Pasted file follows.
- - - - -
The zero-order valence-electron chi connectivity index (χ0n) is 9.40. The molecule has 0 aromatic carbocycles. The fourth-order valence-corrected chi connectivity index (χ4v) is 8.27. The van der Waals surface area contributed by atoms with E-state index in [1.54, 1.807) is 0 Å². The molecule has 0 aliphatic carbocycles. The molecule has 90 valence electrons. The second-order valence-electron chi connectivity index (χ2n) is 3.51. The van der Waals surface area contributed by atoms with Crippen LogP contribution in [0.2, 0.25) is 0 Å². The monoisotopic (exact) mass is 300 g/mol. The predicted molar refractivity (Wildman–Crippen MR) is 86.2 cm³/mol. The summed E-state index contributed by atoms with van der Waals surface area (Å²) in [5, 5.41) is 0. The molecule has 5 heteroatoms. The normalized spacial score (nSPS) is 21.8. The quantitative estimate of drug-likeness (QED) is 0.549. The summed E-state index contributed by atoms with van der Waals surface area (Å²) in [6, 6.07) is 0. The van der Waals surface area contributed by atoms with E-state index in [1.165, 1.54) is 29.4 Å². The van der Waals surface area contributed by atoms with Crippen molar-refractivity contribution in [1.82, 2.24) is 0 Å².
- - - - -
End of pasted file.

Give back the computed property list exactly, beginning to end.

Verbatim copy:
The zero-order valence-electron chi connectivity index (χ0n) is 9.40. The molecule has 0 aromatic carbocycles. The fourth-order valence-corrected chi connectivity index (χ4v) is 8.27. The van der Waals surface area contributed by atoms with E-state index in [1.54, 1.807) is 0 Å². The molecule has 0 aliphatic carbocycles. The molecule has 90 valence electrons. The second-order valence-electron chi connectivity index (χ2n) is 3.51. The van der Waals surface area contributed by atoms with Crippen LogP contribution in [0.2, 0.25) is 0 Å². The monoisotopic (exact) mass is 300 g/mol. The predicted molar refractivity (Wildman–Crippen MR) is 86.2 cm³/mol. The summed E-state index contributed by atoms with van der Waals surface area (Å²) in [5, 5.41) is 0. The molecule has 5 heteroatoms. The normalized spacial score (nSPS) is 21.8. The quantitative estimate of drug-likeness (QED) is 0.549. The summed E-state index contributed by atoms with van der Waals surface area (Å²) in [6, 6.07) is 0. The van der Waals surface area contributed by atoms with E-state index in [1.165, 1.54) is 29.4 Å². The van der Waals surface area contributed by atoms with Crippen molar-refractivity contribution in [1.82, 2.24) is 0 Å².